Normally, the body uses a derivative (or metabolite) of vitamin D known as 1,25D to “switch on” the receptor. Once turned on, an immune response is then triggered against infections. But in people with inflammatory disease, bacteria have inserted themselves in the VDR’s machinery, blocking 1,25D’s switching ability. Scientists call this blocking action “down regulation” and Marshall thinks this is one of the hallmarks of inflammatory disease. Now, microbes can remain hidden inside the cells they’ve taken hostage and flourish there indefinitely.
Bacteria also block an enzyme responsible for producing normal levels of 1,25D. This creates high levels which works to the bacteria’s advantage. One might assume that more 1,25D is better because it can turn on more vitamin D receptors. But the problem is, it’s not being used by the VDR; instead, the metabolite floods cells where it’s not needed, and this can cause a worsening of symptoms.
For example, too much 1,25D can over stimulate chemical messengers called cytokines which alert the body to disease and help activate antibodies. While extremely important to immunity, over stimulation of cytokines can also cause them to attack healthy tissues. In fact, one of the leading theories of inflammation involves faulty cytokines, and new drug therapies like Enbrel are designed to block them.
But Marshall warns that inflammation is caused by a malfunctioning vitamin D receptor and unless treated as such, will never be cured.
1,25D and Its Effects On Other Organs
Not only does 1,25D wreak havoc with the VDR, it can affect tissues and organs leading to a cluster of misdiagnosed “diseases”. For example, 1,25D can bind with the thyroid and prevent that gland from making thyroid hormone. This might explain why in a recent study of 100 patients with rheumatoid arthritis (RA), 24 also suffered from Hashimoto’s Thyroiditis.
Patients with RA and thyroid disease might typically be treated with synthroid and other drugs that restore hormone levels. But if thyroid disease is actually being caused by Th1 pathogens, drugs won’t cure the underlying problem. In addition, thyroid medications can cause such affects as weight gain (also a known issue with RA).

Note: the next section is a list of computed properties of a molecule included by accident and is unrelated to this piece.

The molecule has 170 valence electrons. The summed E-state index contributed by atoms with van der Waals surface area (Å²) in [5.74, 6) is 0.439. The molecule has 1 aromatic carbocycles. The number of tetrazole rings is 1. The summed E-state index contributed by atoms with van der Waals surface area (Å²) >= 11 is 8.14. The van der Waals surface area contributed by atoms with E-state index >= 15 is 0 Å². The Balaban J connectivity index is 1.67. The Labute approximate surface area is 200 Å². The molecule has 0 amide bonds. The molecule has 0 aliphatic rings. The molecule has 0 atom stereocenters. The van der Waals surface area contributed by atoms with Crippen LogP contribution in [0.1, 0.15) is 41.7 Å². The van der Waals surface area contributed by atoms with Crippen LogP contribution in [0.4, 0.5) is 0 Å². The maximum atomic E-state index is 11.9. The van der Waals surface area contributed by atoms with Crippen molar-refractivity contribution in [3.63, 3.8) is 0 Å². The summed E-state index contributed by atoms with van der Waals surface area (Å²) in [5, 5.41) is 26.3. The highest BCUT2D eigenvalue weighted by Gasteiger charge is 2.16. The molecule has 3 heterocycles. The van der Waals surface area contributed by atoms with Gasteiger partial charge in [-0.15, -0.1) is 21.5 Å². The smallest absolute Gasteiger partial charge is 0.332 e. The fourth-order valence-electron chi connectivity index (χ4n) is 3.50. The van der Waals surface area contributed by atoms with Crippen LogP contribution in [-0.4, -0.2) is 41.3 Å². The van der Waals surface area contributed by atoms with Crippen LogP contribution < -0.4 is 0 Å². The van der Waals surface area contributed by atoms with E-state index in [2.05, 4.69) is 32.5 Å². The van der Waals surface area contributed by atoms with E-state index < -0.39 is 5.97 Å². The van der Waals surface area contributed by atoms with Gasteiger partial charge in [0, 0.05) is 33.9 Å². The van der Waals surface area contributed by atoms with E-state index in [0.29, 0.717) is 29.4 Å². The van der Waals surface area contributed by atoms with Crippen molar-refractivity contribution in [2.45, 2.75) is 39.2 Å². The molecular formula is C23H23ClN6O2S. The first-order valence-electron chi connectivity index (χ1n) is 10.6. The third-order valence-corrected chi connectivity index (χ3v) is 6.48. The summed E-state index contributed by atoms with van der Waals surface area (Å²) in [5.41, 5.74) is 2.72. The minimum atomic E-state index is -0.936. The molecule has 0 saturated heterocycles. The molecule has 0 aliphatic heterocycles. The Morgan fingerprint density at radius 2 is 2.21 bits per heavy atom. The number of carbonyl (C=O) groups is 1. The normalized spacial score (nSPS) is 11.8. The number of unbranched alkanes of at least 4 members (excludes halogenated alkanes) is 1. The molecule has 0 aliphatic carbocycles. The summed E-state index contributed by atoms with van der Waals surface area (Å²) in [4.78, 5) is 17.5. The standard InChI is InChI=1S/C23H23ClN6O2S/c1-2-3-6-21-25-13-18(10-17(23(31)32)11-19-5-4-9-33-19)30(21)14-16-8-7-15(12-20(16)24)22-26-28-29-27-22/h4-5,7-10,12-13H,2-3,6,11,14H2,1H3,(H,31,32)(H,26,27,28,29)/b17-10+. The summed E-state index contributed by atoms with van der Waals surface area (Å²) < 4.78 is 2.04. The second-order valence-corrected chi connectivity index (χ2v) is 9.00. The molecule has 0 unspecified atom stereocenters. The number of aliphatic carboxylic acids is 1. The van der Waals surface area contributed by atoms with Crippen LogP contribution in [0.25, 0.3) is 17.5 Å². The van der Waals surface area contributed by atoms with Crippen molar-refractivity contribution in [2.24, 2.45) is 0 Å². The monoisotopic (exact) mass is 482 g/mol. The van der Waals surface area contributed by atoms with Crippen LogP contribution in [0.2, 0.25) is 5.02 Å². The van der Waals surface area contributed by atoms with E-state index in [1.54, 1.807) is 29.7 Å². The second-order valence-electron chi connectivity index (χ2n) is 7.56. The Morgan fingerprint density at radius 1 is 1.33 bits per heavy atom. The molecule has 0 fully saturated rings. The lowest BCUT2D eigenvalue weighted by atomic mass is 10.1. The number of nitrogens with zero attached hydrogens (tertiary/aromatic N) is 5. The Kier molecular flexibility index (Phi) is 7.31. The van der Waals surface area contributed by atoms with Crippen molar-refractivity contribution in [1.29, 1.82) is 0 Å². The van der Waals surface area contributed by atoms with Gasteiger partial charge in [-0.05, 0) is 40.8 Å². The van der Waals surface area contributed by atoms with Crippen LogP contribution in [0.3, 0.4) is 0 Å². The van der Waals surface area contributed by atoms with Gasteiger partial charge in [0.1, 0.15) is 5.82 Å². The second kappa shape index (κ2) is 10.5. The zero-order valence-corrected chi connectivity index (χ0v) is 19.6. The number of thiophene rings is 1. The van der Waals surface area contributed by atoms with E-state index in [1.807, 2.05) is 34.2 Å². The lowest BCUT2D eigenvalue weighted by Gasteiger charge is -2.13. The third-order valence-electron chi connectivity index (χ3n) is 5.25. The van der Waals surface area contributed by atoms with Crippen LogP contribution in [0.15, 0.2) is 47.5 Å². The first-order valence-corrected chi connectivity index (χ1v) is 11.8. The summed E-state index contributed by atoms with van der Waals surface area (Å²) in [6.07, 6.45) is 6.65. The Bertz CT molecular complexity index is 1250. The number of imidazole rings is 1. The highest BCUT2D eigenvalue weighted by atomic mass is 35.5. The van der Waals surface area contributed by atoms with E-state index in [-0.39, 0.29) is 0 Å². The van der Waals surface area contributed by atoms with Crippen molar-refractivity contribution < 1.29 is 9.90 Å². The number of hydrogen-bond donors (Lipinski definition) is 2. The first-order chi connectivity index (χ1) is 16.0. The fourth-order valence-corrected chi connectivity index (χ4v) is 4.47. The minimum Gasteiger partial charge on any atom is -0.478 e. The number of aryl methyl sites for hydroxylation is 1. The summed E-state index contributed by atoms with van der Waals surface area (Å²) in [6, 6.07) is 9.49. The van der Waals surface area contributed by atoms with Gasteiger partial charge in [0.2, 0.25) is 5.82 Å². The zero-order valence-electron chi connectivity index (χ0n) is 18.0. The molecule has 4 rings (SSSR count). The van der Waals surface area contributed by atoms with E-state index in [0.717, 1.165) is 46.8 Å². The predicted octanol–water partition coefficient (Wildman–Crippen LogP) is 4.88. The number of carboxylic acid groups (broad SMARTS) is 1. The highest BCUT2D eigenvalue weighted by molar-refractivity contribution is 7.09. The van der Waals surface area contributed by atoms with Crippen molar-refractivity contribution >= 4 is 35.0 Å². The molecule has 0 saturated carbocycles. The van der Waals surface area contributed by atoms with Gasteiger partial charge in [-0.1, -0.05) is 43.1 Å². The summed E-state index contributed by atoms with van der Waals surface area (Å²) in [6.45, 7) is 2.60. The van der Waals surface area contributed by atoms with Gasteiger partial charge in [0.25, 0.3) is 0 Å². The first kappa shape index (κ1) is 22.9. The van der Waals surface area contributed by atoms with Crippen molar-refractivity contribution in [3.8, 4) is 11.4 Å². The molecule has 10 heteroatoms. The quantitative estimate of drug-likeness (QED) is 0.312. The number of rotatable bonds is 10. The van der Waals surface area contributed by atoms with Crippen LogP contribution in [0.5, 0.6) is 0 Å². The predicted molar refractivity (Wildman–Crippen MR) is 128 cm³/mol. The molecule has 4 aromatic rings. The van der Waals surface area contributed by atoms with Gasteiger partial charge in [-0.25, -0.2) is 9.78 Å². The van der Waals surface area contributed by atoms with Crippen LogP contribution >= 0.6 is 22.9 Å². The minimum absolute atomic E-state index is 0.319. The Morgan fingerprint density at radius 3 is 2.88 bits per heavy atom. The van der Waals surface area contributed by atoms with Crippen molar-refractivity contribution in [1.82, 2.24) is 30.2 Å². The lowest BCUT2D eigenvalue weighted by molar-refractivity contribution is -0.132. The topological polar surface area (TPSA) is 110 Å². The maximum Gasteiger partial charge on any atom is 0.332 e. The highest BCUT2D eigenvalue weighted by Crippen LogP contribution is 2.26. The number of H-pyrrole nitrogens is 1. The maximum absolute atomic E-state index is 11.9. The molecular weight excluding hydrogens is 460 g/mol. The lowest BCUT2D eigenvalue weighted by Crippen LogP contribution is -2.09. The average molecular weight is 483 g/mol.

An impaired vitamin D receptor might also cause other disease states including some cases of diabetes, Chron’s disease, psoriasis and others.
1,25D And Vitamin D “Deficiency”
Doctors determine “normal” vitamin D levels by measuring another of its metabolites called 25D. But during inflammatory disease, an interesting thing happens.
25D is normally formed in the liver after being converted from sunlight or dairy products. However, excess 1,25D blocks an enzyme involved in this conversion, leading to a drop in 25D levels. It’s almost as though bacteria have “figured out” that abnormal metabolite levels benefit them and allow their continued growth and safer occupation inside the cells they’ve taken hostage.
Many in the medical community now think that low 25D levels are a sign of a vitamin D deficiency. Understandably, some address this issue by recommending increased supplementation with the vitamin. However Marshall argues that this practice only suppresses an already impaired immune system and creates a false sense of benefit similar to that conferred by anti-inflammatory drugs. Over the long haul, he worries that such strategies will allow pathogens to gain an even stronger foothold, eventually overtaking the body and any efforts of medicine to quell disease symptoms.